Relationship between pregestational nutritional status and type of processing of foods consumed by high-risk pregnant women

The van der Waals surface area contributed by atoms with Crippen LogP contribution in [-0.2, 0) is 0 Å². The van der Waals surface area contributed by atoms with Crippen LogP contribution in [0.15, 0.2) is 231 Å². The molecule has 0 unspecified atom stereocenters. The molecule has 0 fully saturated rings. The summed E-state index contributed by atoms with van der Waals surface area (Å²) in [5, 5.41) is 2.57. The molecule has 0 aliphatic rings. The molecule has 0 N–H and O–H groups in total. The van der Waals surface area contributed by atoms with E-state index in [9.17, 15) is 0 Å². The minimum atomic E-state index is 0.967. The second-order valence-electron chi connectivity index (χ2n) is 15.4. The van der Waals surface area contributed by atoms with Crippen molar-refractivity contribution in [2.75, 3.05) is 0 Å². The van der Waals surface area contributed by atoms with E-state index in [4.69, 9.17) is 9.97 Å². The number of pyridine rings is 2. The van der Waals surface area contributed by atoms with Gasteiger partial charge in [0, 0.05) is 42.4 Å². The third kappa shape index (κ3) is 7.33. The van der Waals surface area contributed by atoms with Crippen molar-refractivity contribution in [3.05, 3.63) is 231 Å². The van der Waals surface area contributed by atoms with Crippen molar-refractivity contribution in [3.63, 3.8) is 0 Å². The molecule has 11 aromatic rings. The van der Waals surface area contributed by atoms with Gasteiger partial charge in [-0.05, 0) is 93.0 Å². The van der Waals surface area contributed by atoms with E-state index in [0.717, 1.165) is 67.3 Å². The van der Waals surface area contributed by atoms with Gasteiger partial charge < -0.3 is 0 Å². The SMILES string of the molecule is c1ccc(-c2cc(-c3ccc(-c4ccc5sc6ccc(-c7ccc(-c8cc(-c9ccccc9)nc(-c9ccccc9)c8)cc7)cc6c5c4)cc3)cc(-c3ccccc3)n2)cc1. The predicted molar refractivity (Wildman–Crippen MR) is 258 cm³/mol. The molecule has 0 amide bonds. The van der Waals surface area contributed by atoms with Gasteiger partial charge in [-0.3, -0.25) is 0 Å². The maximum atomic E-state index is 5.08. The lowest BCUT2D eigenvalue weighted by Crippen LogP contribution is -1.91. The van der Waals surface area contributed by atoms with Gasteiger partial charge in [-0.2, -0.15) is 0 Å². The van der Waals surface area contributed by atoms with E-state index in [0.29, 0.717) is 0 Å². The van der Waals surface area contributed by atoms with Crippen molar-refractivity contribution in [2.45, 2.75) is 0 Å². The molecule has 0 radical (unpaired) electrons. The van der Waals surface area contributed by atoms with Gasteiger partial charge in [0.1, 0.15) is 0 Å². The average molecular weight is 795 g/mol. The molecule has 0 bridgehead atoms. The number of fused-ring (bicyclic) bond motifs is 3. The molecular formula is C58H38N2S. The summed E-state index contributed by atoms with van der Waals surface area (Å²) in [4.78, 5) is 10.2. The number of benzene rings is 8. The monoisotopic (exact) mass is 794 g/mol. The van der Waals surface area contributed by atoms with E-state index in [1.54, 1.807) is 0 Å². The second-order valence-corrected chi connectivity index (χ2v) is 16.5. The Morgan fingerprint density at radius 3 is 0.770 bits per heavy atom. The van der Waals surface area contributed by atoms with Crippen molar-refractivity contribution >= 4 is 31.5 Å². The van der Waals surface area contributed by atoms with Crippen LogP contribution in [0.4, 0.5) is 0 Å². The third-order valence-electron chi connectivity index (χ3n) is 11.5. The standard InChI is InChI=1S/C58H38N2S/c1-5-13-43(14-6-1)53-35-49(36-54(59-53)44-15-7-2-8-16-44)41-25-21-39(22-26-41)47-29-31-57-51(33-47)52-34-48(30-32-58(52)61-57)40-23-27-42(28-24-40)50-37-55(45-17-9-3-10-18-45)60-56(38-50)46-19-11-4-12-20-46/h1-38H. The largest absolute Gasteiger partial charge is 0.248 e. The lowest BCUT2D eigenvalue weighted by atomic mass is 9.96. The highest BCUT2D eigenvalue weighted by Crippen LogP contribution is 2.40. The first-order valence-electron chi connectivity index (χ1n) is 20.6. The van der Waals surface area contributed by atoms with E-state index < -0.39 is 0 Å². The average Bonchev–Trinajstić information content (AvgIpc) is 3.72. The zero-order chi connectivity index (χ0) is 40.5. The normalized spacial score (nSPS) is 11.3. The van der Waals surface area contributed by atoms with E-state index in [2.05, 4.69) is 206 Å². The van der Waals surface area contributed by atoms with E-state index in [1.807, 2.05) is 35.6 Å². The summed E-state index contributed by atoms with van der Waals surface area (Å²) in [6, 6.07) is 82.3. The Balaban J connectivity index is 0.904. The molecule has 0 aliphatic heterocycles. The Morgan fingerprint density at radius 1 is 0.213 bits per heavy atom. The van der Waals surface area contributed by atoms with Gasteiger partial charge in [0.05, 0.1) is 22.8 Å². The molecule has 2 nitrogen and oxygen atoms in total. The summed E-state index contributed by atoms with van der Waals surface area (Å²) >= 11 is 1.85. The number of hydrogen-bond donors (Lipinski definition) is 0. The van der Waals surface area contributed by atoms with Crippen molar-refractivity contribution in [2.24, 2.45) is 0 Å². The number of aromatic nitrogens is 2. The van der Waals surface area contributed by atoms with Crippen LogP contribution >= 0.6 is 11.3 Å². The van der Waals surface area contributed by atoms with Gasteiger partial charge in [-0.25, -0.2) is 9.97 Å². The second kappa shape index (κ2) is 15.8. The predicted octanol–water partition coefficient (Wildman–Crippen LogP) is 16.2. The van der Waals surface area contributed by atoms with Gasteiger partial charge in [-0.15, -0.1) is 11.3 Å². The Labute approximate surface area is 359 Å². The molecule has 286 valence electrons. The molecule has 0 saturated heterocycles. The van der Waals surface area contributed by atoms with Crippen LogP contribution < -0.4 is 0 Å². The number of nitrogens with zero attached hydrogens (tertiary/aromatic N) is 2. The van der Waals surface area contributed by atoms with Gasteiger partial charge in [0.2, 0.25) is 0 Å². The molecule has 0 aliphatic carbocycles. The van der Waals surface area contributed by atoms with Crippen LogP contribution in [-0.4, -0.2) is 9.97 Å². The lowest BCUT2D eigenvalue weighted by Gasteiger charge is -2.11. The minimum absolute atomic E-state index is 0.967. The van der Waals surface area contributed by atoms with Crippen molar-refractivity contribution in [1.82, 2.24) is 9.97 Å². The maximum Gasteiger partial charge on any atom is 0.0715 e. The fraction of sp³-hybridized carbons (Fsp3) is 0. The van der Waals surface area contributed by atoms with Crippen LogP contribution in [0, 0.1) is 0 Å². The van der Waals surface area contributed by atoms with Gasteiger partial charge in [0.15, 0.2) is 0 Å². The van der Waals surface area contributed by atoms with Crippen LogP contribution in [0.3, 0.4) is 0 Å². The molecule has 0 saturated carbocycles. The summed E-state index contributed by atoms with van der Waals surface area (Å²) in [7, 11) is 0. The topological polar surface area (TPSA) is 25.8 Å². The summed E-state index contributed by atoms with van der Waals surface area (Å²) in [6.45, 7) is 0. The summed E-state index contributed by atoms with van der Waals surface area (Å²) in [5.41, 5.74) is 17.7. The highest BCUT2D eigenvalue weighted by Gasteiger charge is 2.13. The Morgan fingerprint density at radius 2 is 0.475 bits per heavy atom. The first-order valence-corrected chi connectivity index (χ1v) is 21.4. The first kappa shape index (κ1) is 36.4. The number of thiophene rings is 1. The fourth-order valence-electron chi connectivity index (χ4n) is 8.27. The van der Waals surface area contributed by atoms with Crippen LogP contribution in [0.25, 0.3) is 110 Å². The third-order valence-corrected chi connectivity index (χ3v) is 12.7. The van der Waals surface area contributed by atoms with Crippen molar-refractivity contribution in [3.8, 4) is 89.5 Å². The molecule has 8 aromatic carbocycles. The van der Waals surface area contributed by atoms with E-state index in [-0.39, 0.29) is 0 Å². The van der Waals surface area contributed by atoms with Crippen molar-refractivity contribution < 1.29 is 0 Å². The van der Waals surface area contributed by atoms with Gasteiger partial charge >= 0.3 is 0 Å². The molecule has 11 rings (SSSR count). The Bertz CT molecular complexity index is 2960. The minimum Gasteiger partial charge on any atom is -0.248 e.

Abstract Objectives: to relate pregestational nutritional status, maternal age and number of pregnancies to the distribution of macronutrients and micronutrients according to the type of processing offoods consumed by high-risk pregnant women. Methods: a retrospective cross-sectional study was carried out with data from medical records of 200 pregnant women served by a public outpatient clinic in Rio Grande do Sul from 2014 to 2016. Results: the mean percentages of lipids, monounsaturated fatty acids, polyunsaturated fatty acids and sodium intake were higher among ultra-processed foods. There was a significant inverse correlation between maternal age and total calorie intake (p=0.003) and percentage of carbohydrates (p=0.005) and proteins (p=0.037) from ultra-processed foods. There was also a significant association between pregestational nutritional status and total calorie intake (p=0.018) and percentage of carbohydrates (p=0.048) from ultra-processed foods. Conclusions: the mean percentages of lipids, monounsaturated fatty acids, polyunsaturated fatty acids and sodium intake were higher among ultra-processed foods. It was observed that the older the maternal age of high-risk pregnant women, the lower the intake of total calories and percentages of carbohydrates and proteins from ultra-processed foods. It was also observed that pregestational nutritional status was significantly associated with the intake of total calories and percentage of carbohydrates from ultra-processed foods.